Yesterday, Good Friday, 2009, I had one of the most blessed Easter experiences of my life. In the Immanuelkirche, an old, liberal Lutheran church in downtown Berlin, I attended a two–hour performance of Bach’s Johannes–Passion.
On the way into Berlin, I talked with my daughter, Eowyn, about the difficulties she and her husband, David, face as they bear witness to Christ in a radically post–Christian, sexually “liberated” European culture – what Pope Benedict called “a desert of godlessness.” She told me of a Christian lawyer who, having expressed the biblical view of homosexuality on his personal blog, was dismissed from his law firm. All this seemed sadly captured in the metrosexual sophistication of the professional choir, orchestra and soloists whose demeanor as they sang suggested little passion about John’s account of Jesus’ death. I winced at the contradiction with Bach’s opening line: “Lord, thou our master, whose repute in every land majestic is.” What may have been largely true in Bach’s time is no longer true of contemporary Europe.
As the concert progressed with the words of Scripture and Bach’s own interspersed arias of personal application, the thought that the Gospel was being powerfully expressed in godless Europe touched my soul. Bach observes (though the poetry is better in German):
Consider how his back so stained with bleeding…
Doth heaven imitate,
On which, when once the waves and waters
From our own flood of sin have settled,
The world’s most lovely rainbow arching
As God’s own sign of grace stands.
Here is Bach’s personal testimony, significant for our time, when even some Evangelicals now deny the atonement:
Within my heart’s foundation
Thy name and cross alone
Shine forth each day and hour…
How thou, Lord Christ, so gently
Didst give thy blood till death.
What a powerful, deeply moving statement of God’s gracious atoning sacrifice, sung exquisitely by unbelievers! How Europe really needs to hear this message again–and America too, as it follows Europe in its headlong rejection of its Christian past. We noted in our February 2009 think tank that a great delusion hovers over our land–a delusion from which it may never recover.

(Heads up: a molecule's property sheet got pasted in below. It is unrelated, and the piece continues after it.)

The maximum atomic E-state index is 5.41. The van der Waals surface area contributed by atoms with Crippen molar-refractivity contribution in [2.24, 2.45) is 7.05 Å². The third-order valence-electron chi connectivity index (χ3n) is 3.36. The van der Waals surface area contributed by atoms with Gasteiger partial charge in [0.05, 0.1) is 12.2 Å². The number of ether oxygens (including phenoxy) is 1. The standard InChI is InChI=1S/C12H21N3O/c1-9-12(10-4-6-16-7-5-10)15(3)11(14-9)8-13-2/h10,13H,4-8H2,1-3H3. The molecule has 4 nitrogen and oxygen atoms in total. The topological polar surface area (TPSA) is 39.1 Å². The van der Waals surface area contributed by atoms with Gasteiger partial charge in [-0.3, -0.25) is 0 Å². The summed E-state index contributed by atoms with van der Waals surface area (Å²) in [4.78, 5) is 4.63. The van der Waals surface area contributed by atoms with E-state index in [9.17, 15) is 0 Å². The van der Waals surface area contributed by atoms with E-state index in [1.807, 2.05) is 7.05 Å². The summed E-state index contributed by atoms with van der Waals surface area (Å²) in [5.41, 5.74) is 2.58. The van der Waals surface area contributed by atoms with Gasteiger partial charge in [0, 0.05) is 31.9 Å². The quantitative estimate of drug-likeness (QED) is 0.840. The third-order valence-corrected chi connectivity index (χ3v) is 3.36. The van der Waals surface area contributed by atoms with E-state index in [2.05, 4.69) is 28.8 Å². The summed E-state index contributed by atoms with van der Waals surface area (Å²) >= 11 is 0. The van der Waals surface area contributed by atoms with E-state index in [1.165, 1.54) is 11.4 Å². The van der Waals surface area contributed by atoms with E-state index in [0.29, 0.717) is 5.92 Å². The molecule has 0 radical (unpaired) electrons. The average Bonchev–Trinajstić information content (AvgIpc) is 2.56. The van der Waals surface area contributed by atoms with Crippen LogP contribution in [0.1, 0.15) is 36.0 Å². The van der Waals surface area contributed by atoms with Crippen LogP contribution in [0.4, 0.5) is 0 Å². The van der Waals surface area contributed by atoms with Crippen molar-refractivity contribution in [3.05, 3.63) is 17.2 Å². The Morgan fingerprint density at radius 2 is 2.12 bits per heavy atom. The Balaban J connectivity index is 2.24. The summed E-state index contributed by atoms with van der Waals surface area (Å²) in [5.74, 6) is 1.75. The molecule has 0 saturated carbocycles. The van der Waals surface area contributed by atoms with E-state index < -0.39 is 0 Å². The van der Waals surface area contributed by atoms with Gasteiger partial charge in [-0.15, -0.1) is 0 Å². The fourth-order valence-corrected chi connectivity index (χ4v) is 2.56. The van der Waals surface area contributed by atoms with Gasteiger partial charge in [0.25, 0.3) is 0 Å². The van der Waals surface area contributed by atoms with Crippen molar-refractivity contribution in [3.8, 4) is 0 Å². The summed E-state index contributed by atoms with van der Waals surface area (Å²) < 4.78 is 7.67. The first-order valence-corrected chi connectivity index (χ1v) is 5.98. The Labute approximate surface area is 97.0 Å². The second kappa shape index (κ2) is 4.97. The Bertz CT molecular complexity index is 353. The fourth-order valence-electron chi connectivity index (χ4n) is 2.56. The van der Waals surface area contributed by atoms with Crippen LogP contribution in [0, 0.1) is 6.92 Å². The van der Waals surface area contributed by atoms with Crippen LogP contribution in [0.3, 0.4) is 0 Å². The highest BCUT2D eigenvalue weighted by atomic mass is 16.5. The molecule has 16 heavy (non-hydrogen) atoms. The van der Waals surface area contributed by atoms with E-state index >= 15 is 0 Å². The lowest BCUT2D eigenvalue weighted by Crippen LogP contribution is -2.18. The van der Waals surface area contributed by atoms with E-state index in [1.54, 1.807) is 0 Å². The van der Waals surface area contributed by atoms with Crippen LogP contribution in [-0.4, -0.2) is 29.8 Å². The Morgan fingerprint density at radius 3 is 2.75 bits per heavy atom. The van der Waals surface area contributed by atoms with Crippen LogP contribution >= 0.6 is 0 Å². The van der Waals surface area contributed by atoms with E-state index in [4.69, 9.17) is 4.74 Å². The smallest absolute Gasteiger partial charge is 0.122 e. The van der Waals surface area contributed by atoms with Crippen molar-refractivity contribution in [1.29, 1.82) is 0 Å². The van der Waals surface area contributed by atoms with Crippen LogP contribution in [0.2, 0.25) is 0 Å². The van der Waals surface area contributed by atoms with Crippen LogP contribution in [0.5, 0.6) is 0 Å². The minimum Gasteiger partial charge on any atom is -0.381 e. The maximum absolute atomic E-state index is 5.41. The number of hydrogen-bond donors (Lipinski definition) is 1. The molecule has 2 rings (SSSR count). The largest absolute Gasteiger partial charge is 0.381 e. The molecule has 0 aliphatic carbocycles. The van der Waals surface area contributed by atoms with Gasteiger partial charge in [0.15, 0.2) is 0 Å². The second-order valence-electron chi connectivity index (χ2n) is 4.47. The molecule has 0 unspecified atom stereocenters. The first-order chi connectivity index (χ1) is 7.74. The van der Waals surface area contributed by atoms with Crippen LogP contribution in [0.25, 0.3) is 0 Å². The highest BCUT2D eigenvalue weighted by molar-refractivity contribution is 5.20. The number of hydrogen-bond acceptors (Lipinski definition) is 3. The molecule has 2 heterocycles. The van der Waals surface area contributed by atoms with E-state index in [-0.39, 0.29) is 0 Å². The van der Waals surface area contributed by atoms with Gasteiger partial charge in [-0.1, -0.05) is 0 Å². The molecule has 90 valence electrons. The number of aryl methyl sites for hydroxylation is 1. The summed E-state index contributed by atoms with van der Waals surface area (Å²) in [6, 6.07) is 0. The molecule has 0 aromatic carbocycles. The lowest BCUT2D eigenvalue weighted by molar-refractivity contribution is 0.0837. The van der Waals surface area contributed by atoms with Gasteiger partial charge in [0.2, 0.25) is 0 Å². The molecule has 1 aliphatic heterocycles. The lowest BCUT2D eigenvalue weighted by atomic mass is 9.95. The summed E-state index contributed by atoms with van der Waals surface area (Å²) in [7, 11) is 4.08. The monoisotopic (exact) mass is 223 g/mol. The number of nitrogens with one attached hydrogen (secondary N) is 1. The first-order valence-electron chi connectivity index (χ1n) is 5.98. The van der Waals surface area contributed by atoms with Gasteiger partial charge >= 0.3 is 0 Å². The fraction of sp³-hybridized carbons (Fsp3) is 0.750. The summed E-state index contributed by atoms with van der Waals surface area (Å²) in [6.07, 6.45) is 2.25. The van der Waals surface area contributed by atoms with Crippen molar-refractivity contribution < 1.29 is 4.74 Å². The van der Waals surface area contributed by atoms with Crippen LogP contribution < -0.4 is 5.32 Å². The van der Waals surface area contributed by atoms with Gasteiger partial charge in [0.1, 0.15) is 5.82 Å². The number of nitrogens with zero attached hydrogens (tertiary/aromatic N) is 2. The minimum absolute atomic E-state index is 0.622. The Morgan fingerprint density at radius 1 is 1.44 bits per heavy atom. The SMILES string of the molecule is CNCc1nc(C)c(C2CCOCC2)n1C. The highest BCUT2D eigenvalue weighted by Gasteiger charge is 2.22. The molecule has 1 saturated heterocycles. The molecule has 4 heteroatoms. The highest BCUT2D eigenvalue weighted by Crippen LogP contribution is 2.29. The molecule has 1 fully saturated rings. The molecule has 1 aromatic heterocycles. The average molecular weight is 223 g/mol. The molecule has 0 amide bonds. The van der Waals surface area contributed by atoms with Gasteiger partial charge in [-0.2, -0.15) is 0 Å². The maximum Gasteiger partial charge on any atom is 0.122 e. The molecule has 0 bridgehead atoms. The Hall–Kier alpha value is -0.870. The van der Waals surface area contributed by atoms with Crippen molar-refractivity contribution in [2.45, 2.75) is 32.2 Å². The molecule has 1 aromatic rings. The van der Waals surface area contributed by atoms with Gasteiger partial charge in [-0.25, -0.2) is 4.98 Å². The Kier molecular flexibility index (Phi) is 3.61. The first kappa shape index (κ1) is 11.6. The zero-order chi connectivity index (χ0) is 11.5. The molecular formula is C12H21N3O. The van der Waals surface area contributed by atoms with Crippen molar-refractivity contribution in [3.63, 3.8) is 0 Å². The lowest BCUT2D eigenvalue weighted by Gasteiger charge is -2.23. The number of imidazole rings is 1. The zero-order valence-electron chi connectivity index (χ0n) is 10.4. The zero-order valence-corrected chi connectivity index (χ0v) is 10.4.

What a difference a week and a long airplane trip make. A week before the concert in Berlin, I sat in Jakarta, Indonesia, transfixed before a choir of 80 young Christians, singing a similar classical piece from an 18th century European Christian composer with belief in skill. In Jakarta, I witnessed a youthful and expectant biblical orthodoxy spreading like wildfire throughout Southeast Asia. I was the guest of the Indonesian Evangelical Reformed movement and its founder and visionary, Reverend Stephen Tong. Tong is not just a fiery, convincing preacher but a long–term strategist and solid kingdom builder. A six–thousand seat auditorium rises gloriously in the center of Muslim Jakarta, together with an eight–story structure housing offices, a museum, a library and classical concert hall– all attached to a twenty–six story high–rise for a seminary and a university.
I was flown to Singapore for a day of teaching with 180 students. The next day at a Calvin 500 Symposium at the church back in Jakarta, I lectured on the first chapter of Romans to over 2,000 people. Later that day I lectured to 1,200 people on “Calvin and the Pagans.” I taught the following week in the Reformed seminary to a group of committed future ministers on “Pauline Theology for the 21st Century.” On the final weekend, in Jogjakarta, I explored the largest Buddhist shrine in the world as well as a series of Hindu temples just down the road, then flew to Bandung and preached to 300 students and young professionals, eager to grow in their knowledge of Scripture.
These three weeks on the road have left a welter of conflicting thoughts and emotions swirling around in my head.
While the West abandons its Christian roots at breakneck speed, deliberately silencing all significant Christian discourse it is nonetheless confronted, if only for “traditional” and artistic reasons, by immense creative statements of biblical truth about existence, forever embedded in its cultural past.
On the other hand, seemingly suffocated by an age–old paganism deeply imprinted into the fabric of contemporary culture, Christianity in the East knows a freedom and optimism almost totally absent in the West.
Human cultures constantly exchange the truth for the lie, but God’s truth is marching on. To this truth we, like Stephen Tong in Jakarta and the Stoddards in Berlin, must remain faithful–whatever our external circumstances–to the glory of Jesus, our suffering Savior. Just ask Bach:
It is fulfilled.
O hope for ev’ry ailing spirit!
The night of grief
Is now its final hours counting.
The man of Judah wins with might
And ends the fight.
It is fulfilled.